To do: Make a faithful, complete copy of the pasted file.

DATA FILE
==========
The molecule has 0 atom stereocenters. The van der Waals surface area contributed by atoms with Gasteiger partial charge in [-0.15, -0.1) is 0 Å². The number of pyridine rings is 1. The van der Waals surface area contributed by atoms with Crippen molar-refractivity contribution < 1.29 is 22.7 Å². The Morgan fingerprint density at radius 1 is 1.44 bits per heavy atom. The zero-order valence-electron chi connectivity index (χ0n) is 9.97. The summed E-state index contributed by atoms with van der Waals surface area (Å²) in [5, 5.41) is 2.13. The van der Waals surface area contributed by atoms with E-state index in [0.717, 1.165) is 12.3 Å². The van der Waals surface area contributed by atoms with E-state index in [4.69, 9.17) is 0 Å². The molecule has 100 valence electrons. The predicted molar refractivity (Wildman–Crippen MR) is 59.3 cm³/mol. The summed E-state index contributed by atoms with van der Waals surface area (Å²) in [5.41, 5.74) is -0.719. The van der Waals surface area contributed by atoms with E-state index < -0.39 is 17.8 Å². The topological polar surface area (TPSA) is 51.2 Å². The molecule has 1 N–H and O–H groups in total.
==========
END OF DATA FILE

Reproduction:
The molecule has 0 atom stereocenters. The van der Waals surface area contributed by atoms with Gasteiger partial charge in [-0.15, -0.1) is 0 Å². The number of pyridine rings is 1. The van der Waals surface area contributed by atoms with Crippen molar-refractivity contribution < 1.29 is 22.7 Å². The Morgan fingerprint density at radius 1 is 1.44 bits per heavy atom. The zero-order valence-electron chi connectivity index (χ0n) is 9.97. The summed E-state index contributed by atoms with van der Waals surface area (Å²) in [5, 5.41) is 2.13. The van der Waals surface area contributed by atoms with E-state index in [0.717, 1.165) is 12.3 Å². The van der Waals surface area contributed by atoms with E-state index in [4.69, 9.17) is 0 Å². The molecule has 100 valence electrons. The predicted molar refractivity (Wildman–Crippen MR) is 59.3 cm³/mol. The summed E-state index contributed by atoms with van der Waals surface area (Å²) in [5.41, 5.74) is -0.719. The van der Waals surface area contributed by atoms with E-state index < -0.39 is 17.8 Å². The topological polar surface area (TPSA) is 51.2 Å². The molecule has 1 N–H and O–H groups in total.